Oversized Preening Eider Hen Decoy
South Portland, Maine, circa 1890–1910
Softwood, original paint
Height 8 ¼ inches, width 19 inches, depth 9 inches

This is a boldly carved and striking large-sized eider decoy in a dramatic preening position. Its elegant bill tip merges with the back left corner of the inlet, fully completing the graceful turn of the head. It relates to its male companion, an eider drake with carved mussel illustrated in Robert Shaw, Bird Decoys of North America: Nature, History, and Art (New York: Union Square., 2010), p. 149. In William J. Mackey, Jr., American Bird Decoys (New York: Dutton, 1965). p. 242, Quintina Colio describes the characteristics and appeal of Maine decoys: “Massiveness, simplicity, and subtlety dominate the artistic image of Down East (Maine) decoys. Theirs was a unique structure that promised durability and seaworthiness…. Inletting of the head and neck to the body was the superior feature, an architectural detail that required an expert knowledge of wood for its correct use.”

Maine’s preeminent decoy maker, Gus Wilson, was employed as a lighthouse keeper which afforded him the time to produce his exceptionally sculptural decoys. Their scale and design offered seaworthiness, durability, practicality, and effectiveness. Wilson’s genius is demonstrated by his ability to work within existing traditions to elevate the Maine decoy to a higher level of artistic achievement. In addition to his highly distinctive decoys, Wilson is recognized as a folk sculptor of merit for a series of large figures of tigers, including a pair donated to the Brooklyn Museum by Alaister B. Martin.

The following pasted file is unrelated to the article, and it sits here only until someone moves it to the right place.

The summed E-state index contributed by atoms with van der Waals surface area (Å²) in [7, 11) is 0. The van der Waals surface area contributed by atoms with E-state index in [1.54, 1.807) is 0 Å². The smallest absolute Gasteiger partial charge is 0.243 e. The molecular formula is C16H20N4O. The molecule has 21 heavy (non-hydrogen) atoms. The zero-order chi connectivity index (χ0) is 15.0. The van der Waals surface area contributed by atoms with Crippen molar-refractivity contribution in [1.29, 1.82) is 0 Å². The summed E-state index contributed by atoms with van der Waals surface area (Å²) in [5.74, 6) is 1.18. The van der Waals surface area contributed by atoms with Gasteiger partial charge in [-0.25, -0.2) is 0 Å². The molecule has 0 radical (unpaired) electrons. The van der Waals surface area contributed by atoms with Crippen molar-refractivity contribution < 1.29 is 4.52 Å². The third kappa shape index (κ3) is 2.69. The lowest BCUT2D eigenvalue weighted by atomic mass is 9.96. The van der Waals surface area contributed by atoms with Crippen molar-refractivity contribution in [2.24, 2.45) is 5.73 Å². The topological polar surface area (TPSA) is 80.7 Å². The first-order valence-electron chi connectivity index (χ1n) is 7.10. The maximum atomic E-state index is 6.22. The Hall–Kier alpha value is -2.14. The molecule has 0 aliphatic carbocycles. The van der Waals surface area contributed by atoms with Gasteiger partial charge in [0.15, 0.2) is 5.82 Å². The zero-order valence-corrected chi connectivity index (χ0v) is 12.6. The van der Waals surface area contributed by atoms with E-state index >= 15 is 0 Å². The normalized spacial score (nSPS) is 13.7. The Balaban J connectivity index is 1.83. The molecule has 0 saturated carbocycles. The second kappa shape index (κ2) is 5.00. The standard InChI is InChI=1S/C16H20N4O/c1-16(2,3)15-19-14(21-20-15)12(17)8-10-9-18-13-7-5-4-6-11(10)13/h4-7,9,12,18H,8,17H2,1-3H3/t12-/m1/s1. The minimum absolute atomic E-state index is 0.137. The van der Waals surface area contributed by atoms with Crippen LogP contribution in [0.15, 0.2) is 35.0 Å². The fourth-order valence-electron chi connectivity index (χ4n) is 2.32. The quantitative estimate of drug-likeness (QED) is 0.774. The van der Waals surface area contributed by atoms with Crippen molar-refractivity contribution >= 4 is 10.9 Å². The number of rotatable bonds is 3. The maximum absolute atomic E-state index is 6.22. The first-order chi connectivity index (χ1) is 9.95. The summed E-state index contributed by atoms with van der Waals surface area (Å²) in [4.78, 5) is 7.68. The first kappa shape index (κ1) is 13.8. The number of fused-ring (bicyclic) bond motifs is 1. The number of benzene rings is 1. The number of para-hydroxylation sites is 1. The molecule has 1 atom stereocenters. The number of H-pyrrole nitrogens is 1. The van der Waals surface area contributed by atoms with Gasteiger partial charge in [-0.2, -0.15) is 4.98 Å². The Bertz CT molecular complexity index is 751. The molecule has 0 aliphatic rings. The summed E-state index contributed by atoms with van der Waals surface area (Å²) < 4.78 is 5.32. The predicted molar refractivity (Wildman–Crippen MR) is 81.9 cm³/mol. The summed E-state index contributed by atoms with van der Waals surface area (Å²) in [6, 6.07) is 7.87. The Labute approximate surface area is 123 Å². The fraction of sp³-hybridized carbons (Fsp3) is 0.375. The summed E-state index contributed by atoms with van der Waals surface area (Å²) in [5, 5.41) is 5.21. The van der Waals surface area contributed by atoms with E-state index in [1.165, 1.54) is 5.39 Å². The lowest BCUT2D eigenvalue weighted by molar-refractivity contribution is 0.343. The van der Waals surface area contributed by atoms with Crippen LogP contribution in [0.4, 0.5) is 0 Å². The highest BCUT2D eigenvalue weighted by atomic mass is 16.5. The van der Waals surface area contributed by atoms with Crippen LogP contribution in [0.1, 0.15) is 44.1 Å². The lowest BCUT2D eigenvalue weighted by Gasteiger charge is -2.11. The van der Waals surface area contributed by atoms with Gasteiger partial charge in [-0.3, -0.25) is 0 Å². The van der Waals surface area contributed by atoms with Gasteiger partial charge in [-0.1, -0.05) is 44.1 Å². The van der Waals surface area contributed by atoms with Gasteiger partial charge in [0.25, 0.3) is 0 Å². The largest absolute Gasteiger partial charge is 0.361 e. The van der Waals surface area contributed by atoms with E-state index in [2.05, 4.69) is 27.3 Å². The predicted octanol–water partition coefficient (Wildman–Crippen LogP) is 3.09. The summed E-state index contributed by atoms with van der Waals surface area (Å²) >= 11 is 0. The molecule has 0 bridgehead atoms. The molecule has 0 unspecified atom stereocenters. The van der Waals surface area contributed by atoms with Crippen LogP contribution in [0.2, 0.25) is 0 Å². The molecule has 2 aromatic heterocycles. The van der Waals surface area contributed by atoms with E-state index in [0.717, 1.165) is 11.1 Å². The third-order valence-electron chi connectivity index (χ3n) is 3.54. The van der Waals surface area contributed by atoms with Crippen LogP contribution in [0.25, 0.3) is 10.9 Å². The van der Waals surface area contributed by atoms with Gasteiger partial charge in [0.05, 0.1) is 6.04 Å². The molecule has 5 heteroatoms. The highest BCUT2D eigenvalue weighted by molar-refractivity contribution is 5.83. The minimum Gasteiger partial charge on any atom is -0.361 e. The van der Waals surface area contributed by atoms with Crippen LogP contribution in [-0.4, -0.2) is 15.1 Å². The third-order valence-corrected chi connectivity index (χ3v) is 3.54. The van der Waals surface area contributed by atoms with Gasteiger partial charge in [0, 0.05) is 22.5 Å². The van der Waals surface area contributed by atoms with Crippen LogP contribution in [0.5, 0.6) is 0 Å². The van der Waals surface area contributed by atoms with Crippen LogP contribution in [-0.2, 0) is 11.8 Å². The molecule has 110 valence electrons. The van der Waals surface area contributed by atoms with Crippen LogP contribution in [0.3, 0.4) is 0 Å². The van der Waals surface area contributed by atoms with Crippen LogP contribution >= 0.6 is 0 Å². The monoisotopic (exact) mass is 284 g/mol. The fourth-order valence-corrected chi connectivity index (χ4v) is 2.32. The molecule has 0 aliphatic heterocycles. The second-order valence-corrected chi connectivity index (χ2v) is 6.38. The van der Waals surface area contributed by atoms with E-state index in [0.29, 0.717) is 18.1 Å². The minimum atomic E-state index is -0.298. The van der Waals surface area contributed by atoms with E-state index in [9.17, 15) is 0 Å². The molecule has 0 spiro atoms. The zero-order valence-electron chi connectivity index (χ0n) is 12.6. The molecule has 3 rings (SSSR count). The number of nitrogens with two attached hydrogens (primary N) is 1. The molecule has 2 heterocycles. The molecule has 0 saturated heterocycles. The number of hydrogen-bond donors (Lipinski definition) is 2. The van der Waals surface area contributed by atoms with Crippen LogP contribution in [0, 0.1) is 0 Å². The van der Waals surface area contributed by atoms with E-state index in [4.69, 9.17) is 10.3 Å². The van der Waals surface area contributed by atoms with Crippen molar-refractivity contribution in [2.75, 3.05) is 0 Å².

David A. Schorsch, New York, 1998; Private collection.

“American Decoys II: A Folk Art Tradition,” David A. Schorsch, New York, 1998.

Bob and Sharon Huxford, The Collectors Guide to Decoys, vol. II (Paducah, Kentucky: Collector Books, 1992), p. 58, illustrated.
David A. Schorsch and Eileen M. Smiles, American Decoys II: A Folk Art Tradition (New York and Woodbury, Connecticut: Antiquarian Equities, 1998), pp. 54–55, no. 27, and front cover

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